Federal Reserve Board Governor Roger W. Ferguson Jr. warned examiners against blurring the line between supervision and consulting.
"Being perceived as being like consultants is useful, but it is not an unalloyed blessing," Mr. Ferguson told the Conference of State Bank Supervisors.
Banks hire consultants for their technical expertise or objectivity, he said. But they are forced to deal with examiners, who are responsible for ensuring the bank operates safely and does not endanger the financial system.
Also, examiners owe their allegiance to the public, not the bank. And examiners have greater influence over banks than consultants because they speak for the government. Finally, he noted that consultants can err with few repercussions, while a regulatory failure can spark an economic crisis.
"We can assist institutions by identifying weaknesses, and at times we can offer views toward resolution," he said. "Ultimately, however, we are forced to supervise and regulate banks in the interest of the public."
Rep. Joseph P. Kennedy 2d, D-Mass., announced Friday that he would not seek reelection this fall.
Rep. Kennedy, who is ranking Democrat on the House Banking Committee's housing subcommittee, has frequently criticized banks and other financial services firms for neglecting consumer interests. He has also been a vocal supporter of expanding the Community Reinvestment Act.
Rep. Kennedy said a desire to spend more time with his family and his brother Michael's recent death in a skiing accident had influenced his decison.
Rep. Carolyn Maloney, D-N.Y., continues to pressure the Fed.
The House of Representatives last week passed a measure sponsored by Rep. Maloney and Rep. Robert Ney, R-Ohio, that would order the Fed to comply with the Government Performance and Results Act. This 1993 law requires federal agencies to submit five-year plans to Congress that include performance measurements.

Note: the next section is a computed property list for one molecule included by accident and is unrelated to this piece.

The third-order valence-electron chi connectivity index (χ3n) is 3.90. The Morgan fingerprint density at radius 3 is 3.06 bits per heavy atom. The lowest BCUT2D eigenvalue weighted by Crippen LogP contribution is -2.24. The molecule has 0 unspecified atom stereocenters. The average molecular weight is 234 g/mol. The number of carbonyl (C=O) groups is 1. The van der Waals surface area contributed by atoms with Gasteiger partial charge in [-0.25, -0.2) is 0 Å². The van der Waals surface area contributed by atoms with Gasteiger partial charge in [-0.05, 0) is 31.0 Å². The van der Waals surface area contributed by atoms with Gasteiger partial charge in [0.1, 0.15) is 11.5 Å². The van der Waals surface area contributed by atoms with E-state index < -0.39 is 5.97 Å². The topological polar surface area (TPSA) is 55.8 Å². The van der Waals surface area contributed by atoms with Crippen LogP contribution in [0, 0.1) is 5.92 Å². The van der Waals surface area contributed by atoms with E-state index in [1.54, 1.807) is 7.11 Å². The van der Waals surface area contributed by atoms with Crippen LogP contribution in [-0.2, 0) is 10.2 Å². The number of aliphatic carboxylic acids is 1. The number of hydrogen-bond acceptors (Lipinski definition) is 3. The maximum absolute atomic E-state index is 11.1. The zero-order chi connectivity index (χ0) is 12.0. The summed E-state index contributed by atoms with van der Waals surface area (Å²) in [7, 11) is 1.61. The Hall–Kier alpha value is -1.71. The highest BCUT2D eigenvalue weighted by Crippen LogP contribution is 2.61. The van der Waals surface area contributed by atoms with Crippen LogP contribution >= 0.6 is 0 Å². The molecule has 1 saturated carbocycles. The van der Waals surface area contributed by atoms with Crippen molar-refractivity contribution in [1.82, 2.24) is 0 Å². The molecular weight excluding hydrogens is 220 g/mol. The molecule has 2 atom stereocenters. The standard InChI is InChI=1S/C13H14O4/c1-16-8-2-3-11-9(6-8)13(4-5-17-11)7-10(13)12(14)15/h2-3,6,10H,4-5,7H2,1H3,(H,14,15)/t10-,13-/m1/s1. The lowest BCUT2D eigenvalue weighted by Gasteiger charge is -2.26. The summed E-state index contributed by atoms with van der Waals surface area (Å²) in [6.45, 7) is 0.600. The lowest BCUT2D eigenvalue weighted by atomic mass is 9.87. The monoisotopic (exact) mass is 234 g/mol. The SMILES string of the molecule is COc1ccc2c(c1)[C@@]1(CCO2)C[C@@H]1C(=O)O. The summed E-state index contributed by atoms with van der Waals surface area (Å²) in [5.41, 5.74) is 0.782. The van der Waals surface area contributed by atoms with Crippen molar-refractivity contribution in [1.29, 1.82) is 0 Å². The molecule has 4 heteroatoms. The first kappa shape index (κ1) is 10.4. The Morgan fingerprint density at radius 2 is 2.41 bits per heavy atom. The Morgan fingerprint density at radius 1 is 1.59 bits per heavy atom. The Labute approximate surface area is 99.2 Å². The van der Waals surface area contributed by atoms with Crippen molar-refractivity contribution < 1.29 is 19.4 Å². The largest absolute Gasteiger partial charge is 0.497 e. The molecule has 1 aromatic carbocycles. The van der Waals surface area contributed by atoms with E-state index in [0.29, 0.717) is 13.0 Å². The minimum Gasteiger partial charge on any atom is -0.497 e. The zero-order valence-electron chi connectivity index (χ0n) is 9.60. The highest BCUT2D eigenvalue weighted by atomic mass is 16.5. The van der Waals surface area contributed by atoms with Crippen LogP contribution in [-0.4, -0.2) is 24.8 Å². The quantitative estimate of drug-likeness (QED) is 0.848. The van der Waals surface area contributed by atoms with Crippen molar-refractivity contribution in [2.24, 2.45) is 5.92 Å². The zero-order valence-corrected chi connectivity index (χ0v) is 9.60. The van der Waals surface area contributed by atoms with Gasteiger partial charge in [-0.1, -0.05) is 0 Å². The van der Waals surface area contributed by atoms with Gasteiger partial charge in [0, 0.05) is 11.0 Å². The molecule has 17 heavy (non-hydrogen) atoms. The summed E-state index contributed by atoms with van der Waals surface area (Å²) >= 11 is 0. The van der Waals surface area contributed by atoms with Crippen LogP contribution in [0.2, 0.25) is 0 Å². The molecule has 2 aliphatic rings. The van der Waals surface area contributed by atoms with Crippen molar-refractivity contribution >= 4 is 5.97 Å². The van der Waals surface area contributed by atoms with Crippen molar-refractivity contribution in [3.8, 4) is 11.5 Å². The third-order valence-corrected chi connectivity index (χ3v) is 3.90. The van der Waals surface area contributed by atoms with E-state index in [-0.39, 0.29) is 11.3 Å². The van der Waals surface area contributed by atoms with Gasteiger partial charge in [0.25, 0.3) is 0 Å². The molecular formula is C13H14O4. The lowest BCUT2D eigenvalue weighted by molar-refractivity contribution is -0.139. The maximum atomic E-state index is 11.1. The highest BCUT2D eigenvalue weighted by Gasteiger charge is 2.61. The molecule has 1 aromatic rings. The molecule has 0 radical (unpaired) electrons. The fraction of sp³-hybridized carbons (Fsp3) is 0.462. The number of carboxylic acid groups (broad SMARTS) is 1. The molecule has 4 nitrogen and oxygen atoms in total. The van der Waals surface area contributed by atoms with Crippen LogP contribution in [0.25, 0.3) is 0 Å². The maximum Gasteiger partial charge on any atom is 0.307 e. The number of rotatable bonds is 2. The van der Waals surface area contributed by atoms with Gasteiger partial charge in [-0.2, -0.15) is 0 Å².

The Fed has voluntarily complied while arguing that it is not covered by the law because it would compromise the central bank's independence in conducting monetary policy.
"Why should the nation's central bank be excused from performing to the highest standard possible?" Rep. Maloney asked in a statement.
Last month Rep. Maloney complained on the House floor that the Fed was subsidizing the check processing services it supplies to banks by deducting pension fund surpluses from its expenses.
"The Federal Reserve is using its role as competitor and regulator in the check processing system to unfairly undercut the private sector," she said.
Senate Republicans harshly criticized President Clinton's ouster of a Federal Housing Finance Board member last week.
The White House informed Lawrence U. Costiglio, who is a Democrat, that his last day on the board, which governs the Federal Home Loan Bank System, will be March 23. He has repeatedly clashed with Finance Board Chairman Bruce Morrison, who is planning an overhaul of the system's investment policies.
Sen. Alfonse M. D'Amato, chairman of the Senate Banking Committee, called the termination of Mr. Costiglio "legally dubious" and promised a "vigorous" investigation of whether the administration is trying to grab control of the independent board.
In a March 12 letter to Sen. D'Amato, Mr. Costiglio said Mr. Morrison had abused his authority and that the composition of the board "would give the administration unfettered control" of the agency.
"Any attempt to compromise the independence and integrity of the board ... is a matter of grave concern," Sen. D'Amato said.
Sen. Lauch Faircloth, R-N.C., demanded that the administration reinstate Mr. Costiglio.
"If not, this committee should think very seriously ... about whether any more Clinton banking appointees will be confirmed," Sen. Faircloth said. He added that he would oppose reform of the Federal Home Loan banks unless the chairman's power is curbed.
David Burson, staff director of the Senate Banking Committee's international finance subcommittee, stepped down March 5 to join the corporate finance and banking practice of Stinson, Mag, & Frizzell, a law firm in Kansas City, Mo. He has been succeeded by Patricia Eveland, who was legislative director for Sen. Rod Grams. The Minnesota Republican, who is chairman of the subcommittee, also named Alan Brubaker as a staff member of the parent committee. Mr. Brubaker has been an aide to Rep. Doug Bereuter, R-Neb., since January 1995.
Patrick J. Cave on Feb. 23 became assistant vice president for the Council of Federal Home Loan banks. Mr. Cave was previously banking aide to Rep. Richard Baker, R-La.
Comptroller of the Currency Eugene A. Ludwig will receive an award from the Organization for a New Equality, a civil rights group dedicated to helping lower-income people gain access to credit and capital.
The group is hosting a fete here May 21. The nonprofit organization has worked with Mr. Ludwig on the revamping of Community Reinvestment Act regulations and other projects.